Thomas Mears

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For the Whitechaple bell-founder, see Thomas Mears I.

Thomas Mears (1775 – October 16, 1832) was a businessman and political figure in Upper Canada.

He was born in the Thirteen Colonies in 1775. He settled in West Hawkesbury Township. He set up a sawmill and gristmill on the Ottawa River in that area with David Pattee, which later became the basis for the town of Hawkesbury. He was named justice of the peace in the Eastern District in 1806 and in the Ottawa District in 1816. He was elected to the Legislative Assembly of Upper Canada for Prescott in 1808 and was reelected in 1812. He was named sheriff in the Eastern District in 1816. Around 1811, Mears and Pattee's timber operations were taken over by George and William Hamilton when they were unable to deliver goods to repay advances paid by the Hamiltons. Mears also operated the first steamboat on the Ottawa River, the Union. In 1819, Mears took over the operation of a sawmill originally built by Joseph Papineau on the Petite-Nation River near Plaisance in Lower Canada.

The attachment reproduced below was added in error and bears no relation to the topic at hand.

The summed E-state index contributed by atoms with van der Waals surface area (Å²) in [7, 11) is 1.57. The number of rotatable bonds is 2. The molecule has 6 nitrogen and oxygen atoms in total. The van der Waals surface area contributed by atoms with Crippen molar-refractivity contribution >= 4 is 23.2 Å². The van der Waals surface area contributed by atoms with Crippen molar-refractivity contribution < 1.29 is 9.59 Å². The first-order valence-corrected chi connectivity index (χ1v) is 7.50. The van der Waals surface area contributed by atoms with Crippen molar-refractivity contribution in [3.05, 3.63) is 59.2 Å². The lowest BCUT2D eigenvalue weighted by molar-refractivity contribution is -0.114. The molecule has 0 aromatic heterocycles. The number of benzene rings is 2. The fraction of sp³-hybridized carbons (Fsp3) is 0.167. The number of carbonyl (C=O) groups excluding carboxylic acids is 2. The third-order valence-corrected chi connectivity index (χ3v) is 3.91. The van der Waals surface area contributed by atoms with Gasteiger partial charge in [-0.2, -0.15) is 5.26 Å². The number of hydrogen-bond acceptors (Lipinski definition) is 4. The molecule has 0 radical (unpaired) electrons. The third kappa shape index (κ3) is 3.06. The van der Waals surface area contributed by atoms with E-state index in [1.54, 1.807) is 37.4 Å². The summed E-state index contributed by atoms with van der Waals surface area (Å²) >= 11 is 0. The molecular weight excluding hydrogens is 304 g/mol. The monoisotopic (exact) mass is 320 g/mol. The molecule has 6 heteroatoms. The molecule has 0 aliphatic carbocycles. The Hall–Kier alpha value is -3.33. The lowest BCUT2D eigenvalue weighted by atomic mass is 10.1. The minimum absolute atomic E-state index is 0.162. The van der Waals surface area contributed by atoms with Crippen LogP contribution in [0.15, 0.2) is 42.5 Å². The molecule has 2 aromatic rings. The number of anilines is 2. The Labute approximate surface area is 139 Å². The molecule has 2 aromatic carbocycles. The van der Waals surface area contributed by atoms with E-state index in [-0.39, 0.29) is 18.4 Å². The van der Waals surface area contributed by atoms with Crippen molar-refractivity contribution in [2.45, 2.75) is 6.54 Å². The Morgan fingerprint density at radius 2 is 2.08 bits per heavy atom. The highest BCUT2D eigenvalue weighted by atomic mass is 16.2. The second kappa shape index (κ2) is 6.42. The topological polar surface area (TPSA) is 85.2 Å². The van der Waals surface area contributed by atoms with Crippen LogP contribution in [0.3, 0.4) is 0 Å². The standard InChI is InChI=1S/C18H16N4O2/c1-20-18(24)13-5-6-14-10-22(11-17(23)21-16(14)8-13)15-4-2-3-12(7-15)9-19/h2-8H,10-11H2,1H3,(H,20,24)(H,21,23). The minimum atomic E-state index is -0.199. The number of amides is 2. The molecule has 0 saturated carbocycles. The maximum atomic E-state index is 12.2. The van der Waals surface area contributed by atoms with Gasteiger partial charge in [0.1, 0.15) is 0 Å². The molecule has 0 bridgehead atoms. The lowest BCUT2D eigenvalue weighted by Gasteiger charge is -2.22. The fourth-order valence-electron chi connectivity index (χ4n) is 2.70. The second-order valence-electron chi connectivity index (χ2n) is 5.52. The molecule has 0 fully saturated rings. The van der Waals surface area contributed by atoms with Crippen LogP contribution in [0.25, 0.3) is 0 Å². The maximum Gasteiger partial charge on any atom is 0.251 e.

He died in West Hawkesbury in 1832.

References[edit]

  • Becoming Prominent: Leadership in Upper Canada, 1791-1841, J.K. Johnson (1989)